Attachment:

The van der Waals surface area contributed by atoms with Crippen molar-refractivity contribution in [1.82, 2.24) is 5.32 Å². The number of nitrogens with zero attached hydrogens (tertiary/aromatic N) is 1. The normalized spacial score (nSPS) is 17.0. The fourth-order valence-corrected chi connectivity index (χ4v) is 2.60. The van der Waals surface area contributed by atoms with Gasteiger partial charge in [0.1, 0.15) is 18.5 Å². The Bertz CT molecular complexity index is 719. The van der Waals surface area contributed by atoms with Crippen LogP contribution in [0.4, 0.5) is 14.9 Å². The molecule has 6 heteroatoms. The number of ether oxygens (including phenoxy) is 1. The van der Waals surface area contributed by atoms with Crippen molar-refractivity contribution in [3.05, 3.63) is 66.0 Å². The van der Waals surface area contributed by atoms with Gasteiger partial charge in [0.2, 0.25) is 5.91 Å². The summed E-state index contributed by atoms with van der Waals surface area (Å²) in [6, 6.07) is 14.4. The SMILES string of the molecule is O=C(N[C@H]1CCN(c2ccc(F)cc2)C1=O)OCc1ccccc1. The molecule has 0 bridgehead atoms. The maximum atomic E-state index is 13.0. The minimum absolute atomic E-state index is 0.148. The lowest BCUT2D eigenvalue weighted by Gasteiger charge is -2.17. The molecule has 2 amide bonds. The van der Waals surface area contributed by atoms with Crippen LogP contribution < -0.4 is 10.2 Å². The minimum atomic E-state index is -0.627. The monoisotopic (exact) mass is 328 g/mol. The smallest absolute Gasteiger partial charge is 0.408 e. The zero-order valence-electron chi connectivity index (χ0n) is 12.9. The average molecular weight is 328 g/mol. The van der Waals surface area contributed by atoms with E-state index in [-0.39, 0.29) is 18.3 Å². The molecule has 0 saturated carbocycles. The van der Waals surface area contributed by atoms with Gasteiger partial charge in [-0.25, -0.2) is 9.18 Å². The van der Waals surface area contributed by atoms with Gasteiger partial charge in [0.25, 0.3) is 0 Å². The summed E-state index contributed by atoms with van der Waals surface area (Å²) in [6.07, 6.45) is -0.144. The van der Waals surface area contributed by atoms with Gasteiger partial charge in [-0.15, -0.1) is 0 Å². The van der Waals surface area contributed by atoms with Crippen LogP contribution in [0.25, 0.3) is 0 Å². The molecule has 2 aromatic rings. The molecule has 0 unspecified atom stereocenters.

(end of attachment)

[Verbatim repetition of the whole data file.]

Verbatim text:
The van der Waals surface area contributed by atoms with Crippen molar-refractivity contribution in [1.82, 2.24) is 5.32 Å². The number of nitrogens with zero attached hydrogens (tertiary/aromatic N) is 1. The normalized spacial score (nSPS) is 17.0. The fourth-order valence-corrected chi connectivity index (χ4v) is 2.60. The van der Waals surface area contributed by atoms with Gasteiger partial charge in [0.1, 0.15) is 18.5 Å². The Bertz CT molecular complexity index is 719. The van der Waals surface area contributed by atoms with Crippen LogP contribution in [0.4, 0.5) is 14.9 Å². The molecule has 6 heteroatoms. The number of ether oxygens (including phenoxy) is 1. The van der Waals surface area contributed by atoms with Crippen molar-refractivity contribution in [3.05, 3.63) is 66.0 Å². The van der Waals surface area contributed by atoms with Gasteiger partial charge in [0.2, 0.25) is 5.91 Å². The summed E-state index contributed by atoms with van der Waals surface area (Å²) in [6, 6.07) is 14.4. The SMILES string of the molecule is O=C(N[C@H]1CCN(c2ccc(F)cc2)C1=O)OCc1ccccc1. The molecule has 0 bridgehead atoms. The maximum atomic E-state index is 13.0. The minimum absolute atomic E-state index is 0.148. The lowest BCUT2D eigenvalue weighted by Gasteiger charge is -2.17. The molecule has 2 amide bonds. The van der Waals surface area contributed by atoms with Crippen LogP contribution < -0.4 is 10.2 Å². The minimum atomic E-state index is -0.627. The monoisotopic (exact) mass is 328 g/mol. The smallest absolute Gasteiger partial charge is 0.408 e. The zero-order valence-electron chi connectivity index (χ0n) is 12.9. The average molecular weight is 328 g/mol. The van der Waals surface area contributed by atoms with E-state index in [-0.39, 0.29) is 18.3 Å². The molecule has 0 saturated carbocycles. The van der Waals surface area contributed by atoms with Gasteiger partial charge in [-0.25, -0.2) is 9.18 Å². The van der Waals surface area contributed by atoms with Gasteiger partial charge in [0.25, 0.3) is 0 Å². The summed E-state index contributed by atoms with van der Waals surface area (Å²) in [6.07, 6.45) is -0.144. The van der Waals surface area contributed by atoms with Gasteiger partial charge in [-0.15, -0.1) is 0 Å². The van der Waals surface area contributed by atoms with Crippen LogP contribution in [0.25, 0.3) is 0 Å². The molecule has 2 aromatic rings. The molecule has 0 unspecified atom stereocenters.